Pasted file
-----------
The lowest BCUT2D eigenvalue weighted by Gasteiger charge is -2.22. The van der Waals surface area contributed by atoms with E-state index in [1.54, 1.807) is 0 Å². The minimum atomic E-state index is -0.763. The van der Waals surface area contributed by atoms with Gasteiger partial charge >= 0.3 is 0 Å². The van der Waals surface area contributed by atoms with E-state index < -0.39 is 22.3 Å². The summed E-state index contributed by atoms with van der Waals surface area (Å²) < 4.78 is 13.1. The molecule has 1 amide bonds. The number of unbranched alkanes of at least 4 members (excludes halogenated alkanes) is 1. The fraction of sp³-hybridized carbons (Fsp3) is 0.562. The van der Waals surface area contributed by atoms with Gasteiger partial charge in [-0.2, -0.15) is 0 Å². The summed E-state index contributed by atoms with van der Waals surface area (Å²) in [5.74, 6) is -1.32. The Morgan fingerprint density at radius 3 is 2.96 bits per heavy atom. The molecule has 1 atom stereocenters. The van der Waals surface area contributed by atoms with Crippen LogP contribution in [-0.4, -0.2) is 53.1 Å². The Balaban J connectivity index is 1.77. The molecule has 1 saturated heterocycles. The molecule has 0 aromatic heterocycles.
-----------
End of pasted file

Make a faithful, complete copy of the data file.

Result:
The lowest BCUT2D eigenvalue weighted by Gasteiger charge is -2.22. The van der Waals surface area contributed by atoms with E-state index in [1.54, 1.807) is 0 Å². The minimum atomic E-state index is -0.763. The van der Waals surface area contributed by atoms with Gasteiger partial charge >= 0.3 is 0 Å². The van der Waals surface area contributed by atoms with E-state index < -0.39 is 22.3 Å². The summed E-state index contributed by atoms with van der Waals surface area (Å²) < 4.78 is 13.1. The molecule has 1 amide bonds. The number of unbranched alkanes of at least 4 members (excludes halogenated alkanes) is 1. The fraction of sp³-hybridized carbons (Fsp3) is 0.562. The van der Waals surface area contributed by atoms with Gasteiger partial charge in [-0.2, -0.15) is 0 Å². The summed E-state index contributed by atoms with van der Waals surface area (Å²) in [5.74, 6) is -1.32. The Morgan fingerprint density at radius 3 is 2.96 bits per heavy atom. The molecule has 1 atom stereocenters. The van der Waals surface area contributed by atoms with Crippen LogP contribution in [-0.4, -0.2) is 53.1 Å². The Balaban J connectivity index is 1.77. The molecule has 1 saturated heterocycles. The molecule has 0 aromatic heterocycles.